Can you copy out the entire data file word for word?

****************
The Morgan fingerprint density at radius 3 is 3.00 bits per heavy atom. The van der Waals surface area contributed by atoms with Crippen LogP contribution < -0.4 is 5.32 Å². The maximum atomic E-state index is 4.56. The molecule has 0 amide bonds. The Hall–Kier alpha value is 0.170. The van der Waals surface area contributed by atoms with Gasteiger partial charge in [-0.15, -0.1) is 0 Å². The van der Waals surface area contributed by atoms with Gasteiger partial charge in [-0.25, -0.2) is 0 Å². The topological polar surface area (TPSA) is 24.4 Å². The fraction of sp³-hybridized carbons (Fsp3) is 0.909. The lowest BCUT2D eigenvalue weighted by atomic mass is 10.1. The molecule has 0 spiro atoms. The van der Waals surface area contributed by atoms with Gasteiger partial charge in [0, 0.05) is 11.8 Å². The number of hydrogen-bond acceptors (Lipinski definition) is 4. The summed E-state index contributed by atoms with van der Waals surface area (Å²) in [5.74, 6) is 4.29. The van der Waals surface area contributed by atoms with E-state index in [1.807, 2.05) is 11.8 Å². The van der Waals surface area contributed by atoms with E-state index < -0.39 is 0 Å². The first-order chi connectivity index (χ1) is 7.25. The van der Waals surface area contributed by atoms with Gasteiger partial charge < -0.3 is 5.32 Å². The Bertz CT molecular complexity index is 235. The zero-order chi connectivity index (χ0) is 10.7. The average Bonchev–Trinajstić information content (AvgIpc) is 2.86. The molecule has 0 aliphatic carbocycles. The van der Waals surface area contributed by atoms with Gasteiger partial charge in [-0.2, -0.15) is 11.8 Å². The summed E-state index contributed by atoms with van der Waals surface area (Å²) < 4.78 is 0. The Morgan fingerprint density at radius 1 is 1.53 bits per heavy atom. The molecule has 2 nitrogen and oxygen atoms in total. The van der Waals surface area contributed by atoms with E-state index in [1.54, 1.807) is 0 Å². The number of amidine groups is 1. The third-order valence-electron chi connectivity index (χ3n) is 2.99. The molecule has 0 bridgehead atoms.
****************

The Morgan fingerprint density at radius 3 is 3.00 bits per heavy atom. The van der Waals surface area contributed by atoms with Crippen LogP contribution < -0.4 is 5.32 Å². The maximum atomic E-state index is 4.56. The molecule has 0 amide bonds. The Hall–Kier alpha value is 0.170. The van der Waals surface area contributed by atoms with Gasteiger partial charge in [-0.15, -0.1) is 0 Å². The van der Waals surface area contributed by atoms with Gasteiger partial charge in [-0.25, -0.2) is 0 Å². The topological polar surface area (TPSA) is 24.4 Å². The fraction of sp³-hybridized carbons (Fsp3) is 0.909. The lowest BCUT2D eigenvalue weighted by atomic mass is 10.1. The molecule has 0 spiro atoms. The van der Waals surface area contributed by atoms with Gasteiger partial charge in [0, 0.05) is 11.8 Å². The number of hydrogen-bond acceptors (Lipinski definition) is 4. The summed E-state index contributed by atoms with van der Waals surface area (Å²) in [5.74, 6) is 4.29. The van der Waals surface area contributed by atoms with E-state index in [1.807, 2.05) is 11.8 Å². The van der Waals surface area contributed by atoms with E-state index < -0.39 is 0 Å². The first-order chi connectivity index (χ1) is 7.25. The van der Waals surface area contributed by atoms with Gasteiger partial charge < -0.3 is 5.32 Å². The Bertz CT molecular complexity index is 235. The zero-order chi connectivity index (χ0) is 10.7. The average Bonchev–Trinajstić information content (AvgIpc) is 2.86. The molecule has 0 aliphatic carbocycles. The van der Waals surface area contributed by atoms with Gasteiger partial charge in [-0.2, -0.15) is 11.8 Å². The summed E-state index contributed by atoms with van der Waals surface area (Å²) < 4.78 is 0. The Morgan fingerprint density at radius 1 is 1.53 bits per heavy atom. The molecule has 2 nitrogen and oxygen atoms in total. The van der Waals surface area contributed by atoms with E-state index in [1.54, 1.807) is 0 Å². The number of amidine groups is 1. The third-order valence-electron chi connectivity index (χ3n) is 2.99. The molecule has 0 bridgehead atoms.